Reactions abroad were also mixed. The Brookings Institution’s Cheng Li told The Financial Times that “the no-nonsense attitude, and some of the noes, will really resonate with the Chinese public. This is really a major step to change government behaviour.” But others have expressed greater reservations about the new instructions’ likely effectiveness. From Brian Fung at The Atlantic:
Polishing the party’s image might give Beijing a marginal increase in control. But it’s too early to say whether making officials behave more simply will actually lead to true public accountability, the Council on Foreign Relations’ Adam Segal told me in a phone interview.
“In some ways, you could say it dampens any impetus for reform, because the party can say, ‘We can reform ourselves. We can rein ourselves in — we don’t need any change,'” said Segal. “There is a long tradition of Chinese leaders trying to show how ascetic and connected to the people they are.”
At China Real Time Report, Russell Leigh Moses argued that Xi’s “fresh start” may struggle to break from the status quo:
[…] Tuesday’s announcement [represents] a departure from the usual style in China, whereby new leaders take it slow at first, easing into the existing political template and emphasizing continuity. Xi and his colleagues have not been shy about looking at the landscape and deciding that a few shocks wouldn’t be such a bad start.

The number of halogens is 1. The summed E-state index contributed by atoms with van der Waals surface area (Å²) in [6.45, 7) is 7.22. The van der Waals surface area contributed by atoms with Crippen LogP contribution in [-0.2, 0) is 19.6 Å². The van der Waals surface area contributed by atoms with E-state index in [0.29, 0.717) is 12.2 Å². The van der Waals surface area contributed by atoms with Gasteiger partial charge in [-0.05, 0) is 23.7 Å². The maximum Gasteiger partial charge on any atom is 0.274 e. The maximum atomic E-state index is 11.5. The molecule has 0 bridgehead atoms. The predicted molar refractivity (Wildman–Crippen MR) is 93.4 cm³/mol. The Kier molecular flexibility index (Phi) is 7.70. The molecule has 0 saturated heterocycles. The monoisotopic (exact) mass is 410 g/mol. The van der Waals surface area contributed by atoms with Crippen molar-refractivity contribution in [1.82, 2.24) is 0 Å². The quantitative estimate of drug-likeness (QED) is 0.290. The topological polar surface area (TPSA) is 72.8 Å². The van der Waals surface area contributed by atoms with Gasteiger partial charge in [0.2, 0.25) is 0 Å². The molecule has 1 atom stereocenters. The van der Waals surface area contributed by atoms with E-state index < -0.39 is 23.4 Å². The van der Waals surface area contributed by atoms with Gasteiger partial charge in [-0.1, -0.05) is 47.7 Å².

That’s the good news for those trying to make change in China. Anyone who thought the new leadership under Xi Jinping was in place simply to mark time until the next Party Congress is already in error.
The bad news is Xi and his like-minded colleagues in the Party are going to run into some major obstacles. That’s because the sort of reforms they’re talking about are a direct challenge to the way political business has been conducted for the past 10 years under the leadership of former Party chief Hu Jintao.
[…] It’s good that Xi sees the cracks that separate many in the Party from the great masses, and that he doesn’t want those fissures to suddenly become a fault line. But preventing the existing tremors from becoming something larger isn’t going to be easy—if only because Xi and his new colleagues have to start to shake up not only a system, but also a legacy.